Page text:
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From: jpanzer_at_[hidden]
Date: 2000-08-24 15:48:57

Valentin Bonnard wrote:

> Karl Nelson wrote:
> > > > > You can do that:
> > > > > - with conditionnal compilation (for the very old-fashionned :)
> > > > > - with CVS branchs: one branch = one language (probably
> > > > > quite complicated)
> > > > > - or rather, by moving all the formating code (ie all calls
> > > > > to iostream) into a DLL
> > > >
> > > > All of these are extrodinarily bad ideas.
> > >
> > > The first one certainly is -- it there to show, by contrast,
> > > that the third one is excellent. ;)
> >
> > > Seriously, you need to explain why the other two are
> > > ``extrodinarily bad ideas''.
> >

As a data point: Some applications need to be able to reference multiple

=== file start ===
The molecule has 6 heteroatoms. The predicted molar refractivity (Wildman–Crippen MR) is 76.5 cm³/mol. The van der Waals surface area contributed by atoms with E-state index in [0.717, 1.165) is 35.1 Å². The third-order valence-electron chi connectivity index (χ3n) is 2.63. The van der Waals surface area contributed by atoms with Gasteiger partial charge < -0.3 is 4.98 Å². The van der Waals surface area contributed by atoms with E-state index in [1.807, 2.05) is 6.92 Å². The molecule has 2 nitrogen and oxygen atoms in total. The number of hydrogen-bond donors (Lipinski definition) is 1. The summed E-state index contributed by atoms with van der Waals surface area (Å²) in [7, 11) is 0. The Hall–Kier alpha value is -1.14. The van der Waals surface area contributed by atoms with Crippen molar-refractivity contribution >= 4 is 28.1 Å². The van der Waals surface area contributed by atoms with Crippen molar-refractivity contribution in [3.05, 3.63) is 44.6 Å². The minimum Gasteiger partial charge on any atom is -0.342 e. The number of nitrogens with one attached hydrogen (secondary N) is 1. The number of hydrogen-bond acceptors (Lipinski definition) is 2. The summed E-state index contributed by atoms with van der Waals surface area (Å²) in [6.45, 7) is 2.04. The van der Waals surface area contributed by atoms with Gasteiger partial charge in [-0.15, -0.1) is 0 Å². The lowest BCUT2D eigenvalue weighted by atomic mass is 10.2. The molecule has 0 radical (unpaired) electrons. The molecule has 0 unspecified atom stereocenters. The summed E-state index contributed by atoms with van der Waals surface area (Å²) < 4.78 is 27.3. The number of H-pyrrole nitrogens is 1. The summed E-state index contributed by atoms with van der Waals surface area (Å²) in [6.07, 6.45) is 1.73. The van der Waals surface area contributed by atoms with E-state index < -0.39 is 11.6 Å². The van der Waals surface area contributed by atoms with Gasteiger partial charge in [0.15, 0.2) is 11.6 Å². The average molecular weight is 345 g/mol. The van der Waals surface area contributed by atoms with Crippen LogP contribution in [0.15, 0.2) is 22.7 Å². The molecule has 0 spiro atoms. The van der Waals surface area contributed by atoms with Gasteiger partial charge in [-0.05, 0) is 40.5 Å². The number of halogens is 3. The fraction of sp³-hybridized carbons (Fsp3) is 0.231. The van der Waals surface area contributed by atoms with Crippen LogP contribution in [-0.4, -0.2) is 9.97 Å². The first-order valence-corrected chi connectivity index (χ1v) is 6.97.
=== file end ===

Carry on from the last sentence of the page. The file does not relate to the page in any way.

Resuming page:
locales simultaneously. Consider a web server based process (those are popular
nowadays...) that actually serves requests from multiple locales
simultaneously. Of course you could implement this as a set of modules, all of
which are loaded dynamically and referenced via function pointers, but I don't
see how this buys you much over a table of strings.

Perhaps more importantly, for a large project I _really_ need to be able to
isolate your localized strings from my code so that translators can work on
just the strings without the possibility of breaking functionality. The
strings also need to be in as simple a format as possible to allow
non-technical translators to work with them. Otherwise you waste a lot of
engineering time copying strings back and forth.

All of this points to a restricted "little language" for strings as a superior
solution for internationalized software. printf-style formats with position
info are fine IMHO, as long as they are rendered _safe_. A typo in a
translated string should not crash my server; at worst it should produce an
ugly looking string.

-John Panzer

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